Productizing Your Practice: How To Make Your Legal Services More Tangible and Profitable

Reprinted from:

February 2005

Most lawyers think of themselves only as practitioners providing a professional service—and with not enough hours in the day to do even that! But I have found in my work both as a lawyer and as a consultant to other attorneys that there is a way to leverage what you're already doing to grow your practice and increase your revenue. It's called "productizing your practice."

Simply defined, "productizing" means creating tangible items or products based on the service that you are already providing and using them to help the whole practice grow—products then serve a double function. They promote your core practice and they take on a life of their own by providing additional satisfaction and/or revenue.

Why should a lawyer create products?

  1. Products are great marketing tools. In today's competitive legal environment, you may need all of the marketing help that you can get, and creating and selling products helps you do that by promoting you and your services.

  2. Products increase your credibility and solidify your position as an expert. In my own case, when I started consulting, my vision was to have a national presence within five years. I wanted to be able to compete with the major consulting firms such as Hildebrandt, Arthur Andersen Consulting and Price Waterhouse. I reached my goal. My products— my books and audio products—have allowed "David" to compete with "Goliath."

  3. By creating products, you expand your clients' knowledge and promote the concept of teamwork. When clients read your books or articles, listen to your tapes, or attend your seminars, they are exposed to more ideas and, as a result, they have more questions. And the more questions they have, the more they will come to you to seek the answers.

  4. Selling products can increase your revenue. The phrase "passive income" comes alive when orders for your products are waiting for you when you arrive for work in the morning. But in addition to the product sales themselves, the process can also bring more legal work to you.

  5. With products, you create a tangible legacy for your family and children. Products can be seen and touched; there's something more there than just the intangible result of doing good work for a client.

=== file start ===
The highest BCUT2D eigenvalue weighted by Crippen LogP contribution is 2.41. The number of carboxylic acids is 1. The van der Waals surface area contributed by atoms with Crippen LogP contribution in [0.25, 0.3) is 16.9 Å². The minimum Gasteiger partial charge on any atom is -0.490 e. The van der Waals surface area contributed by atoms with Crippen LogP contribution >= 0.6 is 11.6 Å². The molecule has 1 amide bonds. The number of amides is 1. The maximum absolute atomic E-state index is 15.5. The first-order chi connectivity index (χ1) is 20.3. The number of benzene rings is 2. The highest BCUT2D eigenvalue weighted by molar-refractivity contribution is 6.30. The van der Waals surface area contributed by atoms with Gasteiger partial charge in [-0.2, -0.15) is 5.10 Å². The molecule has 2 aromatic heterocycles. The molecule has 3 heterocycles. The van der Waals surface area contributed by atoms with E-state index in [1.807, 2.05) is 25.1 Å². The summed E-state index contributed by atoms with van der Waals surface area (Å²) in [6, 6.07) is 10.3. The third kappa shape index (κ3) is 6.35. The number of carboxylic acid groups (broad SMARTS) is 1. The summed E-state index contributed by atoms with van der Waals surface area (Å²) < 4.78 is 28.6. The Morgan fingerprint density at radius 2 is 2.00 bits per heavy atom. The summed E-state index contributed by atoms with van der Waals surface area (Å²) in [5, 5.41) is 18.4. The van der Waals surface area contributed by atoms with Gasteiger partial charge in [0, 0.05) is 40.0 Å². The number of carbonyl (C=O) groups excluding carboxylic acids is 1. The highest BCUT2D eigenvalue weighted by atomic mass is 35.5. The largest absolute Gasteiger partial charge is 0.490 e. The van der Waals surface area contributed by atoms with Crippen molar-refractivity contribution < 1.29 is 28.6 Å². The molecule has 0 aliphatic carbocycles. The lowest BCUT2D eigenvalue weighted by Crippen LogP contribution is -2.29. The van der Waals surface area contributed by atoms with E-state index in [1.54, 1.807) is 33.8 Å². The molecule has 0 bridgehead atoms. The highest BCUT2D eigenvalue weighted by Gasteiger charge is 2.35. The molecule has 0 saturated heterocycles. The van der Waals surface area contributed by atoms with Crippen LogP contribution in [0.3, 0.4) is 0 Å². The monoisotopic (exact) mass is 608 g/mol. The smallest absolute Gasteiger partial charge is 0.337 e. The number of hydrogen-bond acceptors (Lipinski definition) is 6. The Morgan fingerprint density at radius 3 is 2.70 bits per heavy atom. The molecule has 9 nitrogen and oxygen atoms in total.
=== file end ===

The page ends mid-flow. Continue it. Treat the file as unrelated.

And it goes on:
But Aren't Products a Distraction?

No doubt about it, creating products can take time away from a lawyer's primary activity. But so does every other form of marketing and business development. The question is whether the activity will produce positive results. There are many examples—mine included—of lawyers who have successfully increased their legal practice and ancillary project revenues. Who knows? If you're really successful, practicing law might become the "second business."

Types of Products

The range of products is only limited by your imagination, although the bulk of the items produced by attorneys tend to fall into only a few categories. Examples of specific products that are being successfully produced by lawyers around the country right now include: articles in publications, newsletters (both hard-copy and electronic), books and audio products. Let's look at each in turn.

Articles: Getting articles published is a great way to get yourself known, and it's fairly easy to do. The approach is basic.

Brainstorm with yourself and come up with a legal issue that people are concerned about and that you have expertise in (or can find out about). Then determine which publications would be interested in this subject. Finally, contact them and offer to write an article that their readers will want to read.

Trade, business and consumer publications are constantly looking for new articles to fill their pages. Consumer publications will pay you for an article while many trade publications will not. But don't let that stop you. Even those who want your article for free will frequently barter for ad space or other services. If you have a book or other product that is what you advertise. Or, if you don't yet have other products to promote, you can barter for an ad highlighting your service. Either way, you come out ahead.